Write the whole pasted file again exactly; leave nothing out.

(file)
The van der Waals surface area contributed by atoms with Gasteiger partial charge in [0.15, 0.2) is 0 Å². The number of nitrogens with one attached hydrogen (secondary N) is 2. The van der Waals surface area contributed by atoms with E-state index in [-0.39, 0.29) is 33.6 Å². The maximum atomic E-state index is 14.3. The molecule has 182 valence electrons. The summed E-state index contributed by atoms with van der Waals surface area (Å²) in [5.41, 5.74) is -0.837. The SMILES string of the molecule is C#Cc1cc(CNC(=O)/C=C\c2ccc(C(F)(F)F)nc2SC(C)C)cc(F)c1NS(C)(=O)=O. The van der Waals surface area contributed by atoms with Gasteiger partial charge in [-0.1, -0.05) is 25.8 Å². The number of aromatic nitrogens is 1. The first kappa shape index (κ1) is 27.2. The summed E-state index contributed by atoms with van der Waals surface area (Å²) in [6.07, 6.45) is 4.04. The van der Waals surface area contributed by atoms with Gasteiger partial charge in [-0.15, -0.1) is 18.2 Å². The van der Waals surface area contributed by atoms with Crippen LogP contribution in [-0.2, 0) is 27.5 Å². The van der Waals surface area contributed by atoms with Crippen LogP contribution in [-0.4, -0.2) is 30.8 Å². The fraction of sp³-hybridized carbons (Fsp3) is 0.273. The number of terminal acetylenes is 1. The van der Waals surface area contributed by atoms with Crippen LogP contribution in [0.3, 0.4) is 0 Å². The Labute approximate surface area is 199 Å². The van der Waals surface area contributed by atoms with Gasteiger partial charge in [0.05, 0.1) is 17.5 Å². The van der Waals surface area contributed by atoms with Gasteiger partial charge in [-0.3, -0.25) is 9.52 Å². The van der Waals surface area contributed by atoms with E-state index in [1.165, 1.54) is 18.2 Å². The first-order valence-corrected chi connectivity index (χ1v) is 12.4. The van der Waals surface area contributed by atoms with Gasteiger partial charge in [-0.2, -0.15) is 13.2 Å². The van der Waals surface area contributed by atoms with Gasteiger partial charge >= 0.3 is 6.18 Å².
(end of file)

The van der Waals surface area contributed by atoms with Gasteiger partial charge in [0.15, 0.2) is 0 Å². The number of nitrogens with one attached hydrogen (secondary N) is 2. The van der Waals surface area contributed by atoms with E-state index in [-0.39, 0.29) is 33.6 Å². The maximum atomic E-state index is 14.3. The molecule has 182 valence electrons. The summed E-state index contributed by atoms with van der Waals surface area (Å²) in [5.41, 5.74) is -0.837. The SMILES string of the molecule is C#Cc1cc(CNC(=O)/C=C\c2ccc(C(F)(F)F)nc2SC(C)C)cc(F)c1NS(C)(=O)=O. The van der Waals surface area contributed by atoms with Gasteiger partial charge in [-0.1, -0.05) is 25.8 Å². The number of aromatic nitrogens is 1. The first kappa shape index (κ1) is 27.2. The summed E-state index contributed by atoms with van der Waals surface area (Å²) in [6.07, 6.45) is 4.04. The van der Waals surface area contributed by atoms with Gasteiger partial charge in [-0.15, -0.1) is 18.2 Å². The van der Waals surface area contributed by atoms with Crippen LogP contribution in [-0.2, 0) is 27.5 Å². The van der Waals surface area contributed by atoms with Crippen LogP contribution in [-0.4, -0.2) is 30.8 Å². The fraction of sp³-hybridized carbons (Fsp3) is 0.273. The number of terminal acetylenes is 1. The van der Waals surface area contributed by atoms with Crippen LogP contribution in [0.3, 0.4) is 0 Å². The Labute approximate surface area is 199 Å². The van der Waals surface area contributed by atoms with Gasteiger partial charge in [0.05, 0.1) is 17.5 Å². The van der Waals surface area contributed by atoms with Gasteiger partial charge in [-0.3, -0.25) is 9.52 Å². The van der Waals surface area contributed by atoms with E-state index in [1.165, 1.54) is 18.2 Å². The first-order valence-corrected chi connectivity index (χ1v) is 12.4. The van der Waals surface area contributed by atoms with Gasteiger partial charge in [-0.2, -0.15) is 13.2 Å². The van der Waals surface area contributed by atoms with Gasteiger partial charge >= 0.3 is 6.18 Å².